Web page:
The transition from apartheid and the rise of the ANC involved a series of lines of further development. The assumption of state power integrated those little state formations into a grander and more imposing edifice. There they were partly contained by the checks and balances of the new Constitution and the state, but these were widely bridged by cadre deployment and the post-conflict integration of combatants into law enforcement. The state’s far greater means of resource generation and violence allowed the construction of much larger, mass, often highly centralised and coercive patronage systems. These bought off Inkatha leaders. They disciplined communities through selective distributions and force of arms. The party state, thus constructed, maintained ties with gangs and organised crime, combining cover from policing with new illicit profits and extralegal oppressive capacities.
Turning cities into battlegrounds
These tendencies were constrained by a range of countervailing social interests, including professional public servants, organised labour, independent community-based movements and established business. When centralised, the patronage systems of places like Pietermaritzburg and Durban were able to strike accommodations with at least some of these interests and hold the line. The weight of these cities in national politics, however, has made them battlegrounds in the ANC’s national leadership contests. Since the mid-2000s in Pietermaritzburg and the mid-2010s in Durban, this has contributed to bloody processes of factionalisation, creating networks that resist central direction, raid more widely for resources and spurn the ordinary compromises of constitutional government.
A result has been a breakdown in the regulatory and service delivery functions of the state. The related stagnation of the economy has given weight to a politics, long instantiated in these patronage systems, that mobilises notions of territory and belonging to expand control over economic activities and assets. A notable expression of this is the turn of Zuma’s faction of the ANC to an increasingly bigoted and xenophobic form of African nationalism. Another is the so-called business forums, which under the sign of local preference and radical economic transformation extort “business opportunities” from established contractors by mobilising armed gangs to shut down construction and other development projects.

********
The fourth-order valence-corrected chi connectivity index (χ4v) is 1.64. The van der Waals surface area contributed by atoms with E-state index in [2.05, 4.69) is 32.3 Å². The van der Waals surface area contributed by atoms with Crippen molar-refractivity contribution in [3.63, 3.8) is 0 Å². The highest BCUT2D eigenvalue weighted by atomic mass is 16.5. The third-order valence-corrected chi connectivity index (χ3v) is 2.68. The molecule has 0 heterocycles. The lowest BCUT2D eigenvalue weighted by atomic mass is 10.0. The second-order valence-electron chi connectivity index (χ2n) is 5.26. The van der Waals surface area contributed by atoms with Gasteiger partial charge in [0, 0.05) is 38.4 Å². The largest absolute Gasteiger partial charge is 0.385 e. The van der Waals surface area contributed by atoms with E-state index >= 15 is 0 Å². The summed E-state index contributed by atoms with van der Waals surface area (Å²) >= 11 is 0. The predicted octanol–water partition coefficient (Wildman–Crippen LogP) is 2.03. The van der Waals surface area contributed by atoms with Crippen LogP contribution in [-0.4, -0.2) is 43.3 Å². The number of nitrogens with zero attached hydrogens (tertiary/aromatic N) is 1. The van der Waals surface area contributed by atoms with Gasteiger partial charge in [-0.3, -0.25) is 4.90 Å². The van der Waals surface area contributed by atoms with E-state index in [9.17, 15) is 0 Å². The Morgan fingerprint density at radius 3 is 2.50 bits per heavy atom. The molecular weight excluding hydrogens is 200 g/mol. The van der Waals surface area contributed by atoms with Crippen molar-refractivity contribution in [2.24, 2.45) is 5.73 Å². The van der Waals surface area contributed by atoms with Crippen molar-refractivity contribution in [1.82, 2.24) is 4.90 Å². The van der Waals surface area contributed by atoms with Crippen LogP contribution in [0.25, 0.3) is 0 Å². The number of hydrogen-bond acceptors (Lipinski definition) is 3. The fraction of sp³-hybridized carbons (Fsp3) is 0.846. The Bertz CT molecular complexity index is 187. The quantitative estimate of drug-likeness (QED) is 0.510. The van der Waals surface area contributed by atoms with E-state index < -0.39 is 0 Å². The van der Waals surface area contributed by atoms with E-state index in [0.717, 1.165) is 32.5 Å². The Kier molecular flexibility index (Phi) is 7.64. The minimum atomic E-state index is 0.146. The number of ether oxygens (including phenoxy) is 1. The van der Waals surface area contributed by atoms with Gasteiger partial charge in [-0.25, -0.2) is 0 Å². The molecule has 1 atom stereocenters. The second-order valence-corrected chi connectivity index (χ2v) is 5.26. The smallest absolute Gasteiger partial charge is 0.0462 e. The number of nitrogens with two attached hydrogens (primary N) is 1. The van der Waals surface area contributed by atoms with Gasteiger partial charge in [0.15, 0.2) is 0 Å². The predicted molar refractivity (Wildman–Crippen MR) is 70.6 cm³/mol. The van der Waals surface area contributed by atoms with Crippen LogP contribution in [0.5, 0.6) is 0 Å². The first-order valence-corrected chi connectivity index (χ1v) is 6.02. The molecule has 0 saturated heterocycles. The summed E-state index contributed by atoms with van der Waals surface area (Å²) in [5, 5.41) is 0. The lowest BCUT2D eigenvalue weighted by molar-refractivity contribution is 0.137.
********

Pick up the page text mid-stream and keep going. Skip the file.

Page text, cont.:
The July riots, whatever else we see in them, illuminated the extent and potency of this politics. In the prelude to Zuma’s arrest, a Zulu regiment and the Umkhonto weSizwe Military Veterans Association took up guard around his home at Nkandla. When Zuma turned himself in, prominent national leaders and aligned local councillors, ANC branch members, Zulu hostel dwellers, along with business forums and such entities as the xenophobic All Truck Drivers Foundation, organising in person and through Whatsapp groups, targeted major roads, logistics hubs and malls.
They mobilised people toward these targets. Sometimes they provided transport. There are reports of professionally orchestrated attacks in which expert and equipped tactical teams opened the way into malls and then applied sophisticated methods and technologies to the extraction of ATMs. In the aftermath, the business forums went about extorting protection from affected businesses and, by September, Zuma was released from prison.
Billions of rands were lost. Thousands of jobs were shed. Hundreds of people died. The politics of KwaZulu-Natal was launched into South Africa’s consciousness. In November, in the uMngeni and eThekwini municipalities, the ANC engaged in coup-like disruptions of post-election council meetings, using unconstitutional tactics to wrest control of municipalities from opposition parties. But South Africa has not learnt what this politics is. It has not begun to discuss what to do about it.